9 Facts That Will Make You Happy You’re Not A Morning Person
Night owls often have a bad reputation — they’re frequently portrayed as lazy, undisciplined, unwilling to conform to a “normal” schedule and, worst of all, more prone to a host of mental and physical health problems than the lucky early birds. With all this pressure to become an early riser, night owls can have it rough — but luckily, it’s not all bad. Here are a few facts to brighten your night and make you glad you need to stay up a little bit (or a lot) later.
1. Night Owls Might Be Smarter… And More Successful
According to a study conducted by the University of Madrid, evening people score higher on general intelligence tests than morning people. And even though morning people tend to get better grades in school (which could perhaps be linked to their ability to mesh with a traditional morning-oriented schedule better than late sleepers), night owls were found to possess the kind of intelligence that was linked to higher incomes and more prestigious jobs.
2. They Get a Burst of Night Energy
About 10 and a half hours after waking up, night owls get a boost of energy and alertness, according to a study published in Science Magazine. Night people have also been shown to perform better at reaction-time tests later in the day than morning people, who often experience a late-afternoon slump, said the same study.
3. They’re More Relaxed
People who wake up earlier have higher levels of cortisol than those who sleep late, reported the BBC in the 1990s after a study on night owls versus early birds was conducted by the University of Westminster. They’re also more likely to experience muscle aches, headaches and cold symptoms than late risers.
4. Night Owls Are Often Creative Types
Scientists can’t explain why this is, but they suggest that it might be because night owls are accustomed to living “outside the norm,” according to a study conducted by researchers from the Department of Psychology at the Catholic University of the Sacred Heart in Milan in which evening-oriented people scored highly on tests that evaluated their “originality, elaboration, fluidity and flexibility factors,” while morning and intermediate people had much more difficulty.
5. Night Strength!
In 2009, researchers at Canada’s University of Alberta tested study participants’ leg muscle strength at different times of day and discovered that night owls have “peak performance” in the evening, while morning people remain consistent in their strength all day, never reaching a specific peak.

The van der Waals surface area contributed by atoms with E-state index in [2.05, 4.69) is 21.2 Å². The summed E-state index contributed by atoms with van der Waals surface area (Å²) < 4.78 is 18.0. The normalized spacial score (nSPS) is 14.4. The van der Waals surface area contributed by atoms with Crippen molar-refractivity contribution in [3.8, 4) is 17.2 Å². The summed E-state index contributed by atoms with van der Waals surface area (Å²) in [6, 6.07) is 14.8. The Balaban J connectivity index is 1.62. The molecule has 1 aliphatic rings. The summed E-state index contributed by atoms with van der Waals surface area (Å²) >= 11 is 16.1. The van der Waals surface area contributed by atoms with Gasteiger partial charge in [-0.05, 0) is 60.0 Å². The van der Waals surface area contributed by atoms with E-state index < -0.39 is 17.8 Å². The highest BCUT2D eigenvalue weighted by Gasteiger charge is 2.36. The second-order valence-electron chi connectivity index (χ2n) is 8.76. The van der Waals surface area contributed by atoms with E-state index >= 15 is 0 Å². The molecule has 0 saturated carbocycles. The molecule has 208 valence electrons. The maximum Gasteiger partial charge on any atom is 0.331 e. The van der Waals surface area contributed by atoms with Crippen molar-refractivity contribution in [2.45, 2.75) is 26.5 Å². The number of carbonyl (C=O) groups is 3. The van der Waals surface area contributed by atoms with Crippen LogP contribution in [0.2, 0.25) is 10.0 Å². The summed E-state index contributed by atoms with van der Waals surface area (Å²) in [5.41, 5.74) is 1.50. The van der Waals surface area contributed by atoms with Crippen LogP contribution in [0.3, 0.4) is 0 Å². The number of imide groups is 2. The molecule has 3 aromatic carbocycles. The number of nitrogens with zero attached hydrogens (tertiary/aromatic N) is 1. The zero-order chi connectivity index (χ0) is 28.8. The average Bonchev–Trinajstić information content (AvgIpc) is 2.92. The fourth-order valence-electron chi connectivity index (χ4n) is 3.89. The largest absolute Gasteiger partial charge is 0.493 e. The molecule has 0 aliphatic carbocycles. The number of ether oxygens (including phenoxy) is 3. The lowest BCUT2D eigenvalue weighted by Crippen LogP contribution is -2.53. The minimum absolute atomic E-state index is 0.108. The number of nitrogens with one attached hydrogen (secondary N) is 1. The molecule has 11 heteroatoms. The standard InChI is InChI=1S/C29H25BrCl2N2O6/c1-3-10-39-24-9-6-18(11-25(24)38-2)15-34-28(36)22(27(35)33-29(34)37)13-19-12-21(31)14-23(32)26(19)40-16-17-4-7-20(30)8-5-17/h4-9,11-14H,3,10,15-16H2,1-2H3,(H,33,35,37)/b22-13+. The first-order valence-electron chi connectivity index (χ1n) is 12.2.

6. Night Owls Are Adventurous
Most of this information researchers found regarding the differences between night owls and early birds is kind of a downer, but one positive fact about night owls stands out: they have a “higher tendency to explore the unknown,” according to a study conducted by the University of Barcelona, Spain.
7. They Get To Enjoy the Nighttime
When you’re awake later at night you get to enjoy all the peace and quiet that the night brings, along with unexpected bonuses like shooting stars and meteor showers. Nighttime can be inspiring, relaxing and comforting all at once; there’s something oddly satisfying about being awake when everyone else is asleep.
8. They Have More Time to Do Things
Night owls drag themselves to school or work in the morning whether they want to or not, so even though they might not necessarily be fully conscious, they’re still physically there and most likely doing things. Early risers might be more perky during the day, but their day is shorter. They’re done at night, but night owls get to savor the time when they fully wake up and are better able to concentrate without as many distractions.
9. They’re Inquisitive
“In ancestral times any activities at night would have been novel and would, therefore, have been more likely to attract people with inquisitive minds,” says the Independent. Although this is only a theory, the same article cites research from the University of Madrid that found night owls scoring higher on inductive reasoning tests than early birds. Inductive reasoning is linked to innovative thinking, according to the Independent, suggesting that night owls do think in a more creative fashion than early risers.